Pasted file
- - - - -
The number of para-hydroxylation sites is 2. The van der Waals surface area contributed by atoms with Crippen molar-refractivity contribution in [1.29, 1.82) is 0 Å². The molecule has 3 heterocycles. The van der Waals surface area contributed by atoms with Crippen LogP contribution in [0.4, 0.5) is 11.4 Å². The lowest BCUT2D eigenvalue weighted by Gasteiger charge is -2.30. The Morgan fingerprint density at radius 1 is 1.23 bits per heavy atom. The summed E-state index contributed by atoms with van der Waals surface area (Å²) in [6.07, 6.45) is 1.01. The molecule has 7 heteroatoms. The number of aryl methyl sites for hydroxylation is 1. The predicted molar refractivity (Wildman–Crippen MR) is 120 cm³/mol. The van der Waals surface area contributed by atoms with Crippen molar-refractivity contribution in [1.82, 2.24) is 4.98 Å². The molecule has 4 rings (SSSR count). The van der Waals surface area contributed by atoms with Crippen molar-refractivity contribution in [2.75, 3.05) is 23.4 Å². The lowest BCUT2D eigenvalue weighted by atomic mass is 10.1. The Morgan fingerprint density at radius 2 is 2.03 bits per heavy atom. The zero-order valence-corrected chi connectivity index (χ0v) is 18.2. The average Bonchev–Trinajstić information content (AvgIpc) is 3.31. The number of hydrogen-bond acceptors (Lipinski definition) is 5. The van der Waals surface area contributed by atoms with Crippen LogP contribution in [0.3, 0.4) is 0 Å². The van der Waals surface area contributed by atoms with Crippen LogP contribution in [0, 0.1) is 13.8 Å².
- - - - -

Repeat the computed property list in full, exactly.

The number of para-hydroxylation sites is 2. The van der Waals surface area contributed by atoms with Crippen molar-refractivity contribution in [1.29, 1.82) is 0 Å². The molecule has 3 heterocycles. The van der Waals surface area contributed by atoms with Crippen LogP contribution in [0.4, 0.5) is 11.4 Å². The lowest BCUT2D eigenvalue weighted by Gasteiger charge is -2.30. The Morgan fingerprint density at radius 1 is 1.23 bits per heavy atom. The summed E-state index contributed by atoms with van der Waals surface area (Å²) in [6.07, 6.45) is 1.01. The molecule has 7 heteroatoms. The number of aryl methyl sites for hydroxylation is 1. The predicted molar refractivity (Wildman–Crippen MR) is 120 cm³/mol. The van der Waals surface area contributed by atoms with Crippen molar-refractivity contribution in [1.82, 2.24) is 4.98 Å². The molecule has 4 rings (SSSR count). The van der Waals surface area contributed by atoms with Crippen molar-refractivity contribution in [2.75, 3.05) is 23.4 Å². The lowest BCUT2D eigenvalue weighted by atomic mass is 10.1. The Morgan fingerprint density at radius 2 is 2.03 bits per heavy atom. The zero-order valence-corrected chi connectivity index (χ0v) is 18.2. The average Bonchev–Trinajstić information content (AvgIpc) is 3.31. The number of hydrogen-bond acceptors (Lipinski definition) is 5. The van der Waals surface area contributed by atoms with Crippen LogP contribution in [0.3, 0.4) is 0 Å². The van der Waals surface area contributed by atoms with Crippen LogP contribution in [0, 0.1) is 13.8 Å².